Alan Woodward commented on SOLR-9512:

Right, there are two scenarios:
1. The leader is down, and there's no replacement voted for yet, in which case 
things happen much as you describe above
2. The old leader is down, a new leader has been selected, but the cache hasn't 
updated yet.  In this case the update actually succeeds, as it's passed to the 
next node in the list and then forwarded on to the relevant leader.
In both cases, we need to invalidate the cache.

Separately, there's a bit of cleanup we can do in the directUpdate() method 
call - at the moment we have two paths, dependent on whether or not we're using 
parallel updates or not, and they end up doing things like throwing slightly 
different exceptions for the same failure types.  I'll open up another JIRA for 

> CloudSolrClient's cluster state cache can break direct updates to leaders
> -------------------------------------------------------------------------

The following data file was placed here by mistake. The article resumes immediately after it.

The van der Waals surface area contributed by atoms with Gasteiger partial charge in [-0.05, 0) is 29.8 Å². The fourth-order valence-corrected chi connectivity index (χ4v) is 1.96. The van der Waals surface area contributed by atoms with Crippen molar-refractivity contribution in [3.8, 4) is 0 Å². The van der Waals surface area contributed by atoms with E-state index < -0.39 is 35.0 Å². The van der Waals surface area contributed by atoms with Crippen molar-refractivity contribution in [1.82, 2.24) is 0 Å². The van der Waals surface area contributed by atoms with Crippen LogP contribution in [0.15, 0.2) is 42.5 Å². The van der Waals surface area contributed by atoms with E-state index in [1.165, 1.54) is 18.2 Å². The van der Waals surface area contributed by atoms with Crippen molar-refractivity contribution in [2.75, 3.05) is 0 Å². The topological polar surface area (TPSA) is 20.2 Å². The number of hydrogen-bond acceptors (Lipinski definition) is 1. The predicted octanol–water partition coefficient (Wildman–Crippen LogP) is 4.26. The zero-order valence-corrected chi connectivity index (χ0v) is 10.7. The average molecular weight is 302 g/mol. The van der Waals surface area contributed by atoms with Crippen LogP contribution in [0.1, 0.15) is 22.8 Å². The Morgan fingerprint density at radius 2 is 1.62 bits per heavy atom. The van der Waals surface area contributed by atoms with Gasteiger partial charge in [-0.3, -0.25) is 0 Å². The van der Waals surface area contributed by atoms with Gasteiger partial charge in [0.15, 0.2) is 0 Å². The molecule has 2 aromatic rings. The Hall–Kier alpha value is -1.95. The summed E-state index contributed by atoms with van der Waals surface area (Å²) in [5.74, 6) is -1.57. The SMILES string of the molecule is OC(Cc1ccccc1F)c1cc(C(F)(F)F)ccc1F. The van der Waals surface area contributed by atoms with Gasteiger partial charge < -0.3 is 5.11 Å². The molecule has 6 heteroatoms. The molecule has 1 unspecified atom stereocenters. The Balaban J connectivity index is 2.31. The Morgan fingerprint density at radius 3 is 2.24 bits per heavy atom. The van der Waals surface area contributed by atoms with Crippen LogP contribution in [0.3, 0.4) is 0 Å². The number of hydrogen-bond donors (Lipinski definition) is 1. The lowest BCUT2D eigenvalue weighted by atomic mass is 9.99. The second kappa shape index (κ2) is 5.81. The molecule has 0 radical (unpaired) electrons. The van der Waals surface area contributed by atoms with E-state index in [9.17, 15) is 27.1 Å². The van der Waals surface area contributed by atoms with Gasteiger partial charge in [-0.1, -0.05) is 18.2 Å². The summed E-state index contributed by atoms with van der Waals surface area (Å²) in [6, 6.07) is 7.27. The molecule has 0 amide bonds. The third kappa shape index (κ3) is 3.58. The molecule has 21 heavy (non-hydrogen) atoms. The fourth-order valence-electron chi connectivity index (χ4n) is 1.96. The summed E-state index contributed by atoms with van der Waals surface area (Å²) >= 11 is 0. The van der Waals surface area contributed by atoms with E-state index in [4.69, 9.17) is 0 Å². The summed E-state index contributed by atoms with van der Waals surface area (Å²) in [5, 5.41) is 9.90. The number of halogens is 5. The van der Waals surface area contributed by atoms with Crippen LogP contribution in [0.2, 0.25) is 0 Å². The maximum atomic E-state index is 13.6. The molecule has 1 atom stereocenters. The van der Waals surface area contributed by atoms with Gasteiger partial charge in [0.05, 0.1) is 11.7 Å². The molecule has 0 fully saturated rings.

>                 Key: SOLR-9512
>                 URL: https://issues.apache.org/jira/browse/SOLR-9512
>             Project: Solr
>          Issue Type: Bug
>      Security Level: Public(Default Security Level. Issues are Public) 
>            Reporter: Alan Woodward
> This is the root cause of SOLR-9305 and (at least some of) SOLR-9390.  The 
> process goes something like this:
> Documents are added to the cluster via a CloudSolrClient, with 
> directUpdatesToLeadersOnly set to true.  CSC caches its view of the 
> DocCollection.  The leader then goes down, and is reassigned.  Next time 
> documents are added, CSC checks its cache again, and gets the old view of the 
> DocCollection.  It then tries to send the update directly to the old, now 
> down, leader, and we get ConnectionRefused.

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